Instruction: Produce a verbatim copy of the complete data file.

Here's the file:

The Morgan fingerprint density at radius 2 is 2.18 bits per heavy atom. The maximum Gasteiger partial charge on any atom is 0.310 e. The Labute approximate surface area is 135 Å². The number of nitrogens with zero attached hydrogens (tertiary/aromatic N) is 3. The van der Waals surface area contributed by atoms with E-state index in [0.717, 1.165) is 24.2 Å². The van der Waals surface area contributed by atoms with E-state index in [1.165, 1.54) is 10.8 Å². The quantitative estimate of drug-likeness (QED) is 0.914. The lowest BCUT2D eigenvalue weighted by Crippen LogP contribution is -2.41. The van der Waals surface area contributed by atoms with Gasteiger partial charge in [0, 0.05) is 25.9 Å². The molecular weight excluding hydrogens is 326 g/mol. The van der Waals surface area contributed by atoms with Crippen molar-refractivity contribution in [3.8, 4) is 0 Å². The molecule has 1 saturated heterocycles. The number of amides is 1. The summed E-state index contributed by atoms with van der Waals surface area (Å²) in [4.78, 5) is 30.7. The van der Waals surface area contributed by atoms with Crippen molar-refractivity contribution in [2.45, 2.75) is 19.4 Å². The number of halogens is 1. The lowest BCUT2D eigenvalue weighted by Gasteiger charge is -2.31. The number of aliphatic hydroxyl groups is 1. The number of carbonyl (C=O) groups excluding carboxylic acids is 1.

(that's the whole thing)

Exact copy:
The Morgan fingerprint density at radius 2 is 2.18 bits per heavy atom. The maximum Gasteiger partial charge on any atom is 0.310 e. The Labute approximate surface area is 135 Å². The number of nitrogens with zero attached hydrogens (tertiary/aromatic N) is 3. The van der Waals surface area contributed by atoms with E-state index in [0.717, 1.165) is 24.2 Å². The van der Waals surface area contributed by atoms with E-state index in [1.165, 1.54) is 10.8 Å². The quantitative estimate of drug-likeness (QED) is 0.914. The lowest BCUT2D eigenvalue weighted by Crippen LogP contribution is -2.41. The van der Waals surface area contributed by atoms with Gasteiger partial charge in [0, 0.05) is 25.9 Å². The molecular weight excluding hydrogens is 326 g/mol. The van der Waals surface area contributed by atoms with Crippen molar-refractivity contribution in [3.8, 4) is 0 Å². The molecule has 1 saturated heterocycles. The number of amides is 1. The summed E-state index contributed by atoms with van der Waals surface area (Å²) in [4.78, 5) is 30.7. The van der Waals surface area contributed by atoms with Crippen molar-refractivity contribution in [2.45, 2.75) is 19.4 Å². The number of halogens is 1. The lowest BCUT2D eigenvalue weighted by Gasteiger charge is -2.31. The number of aliphatic hydroxyl groups is 1. The number of carbonyl (C=O) groups excluding carboxylic acids is 1.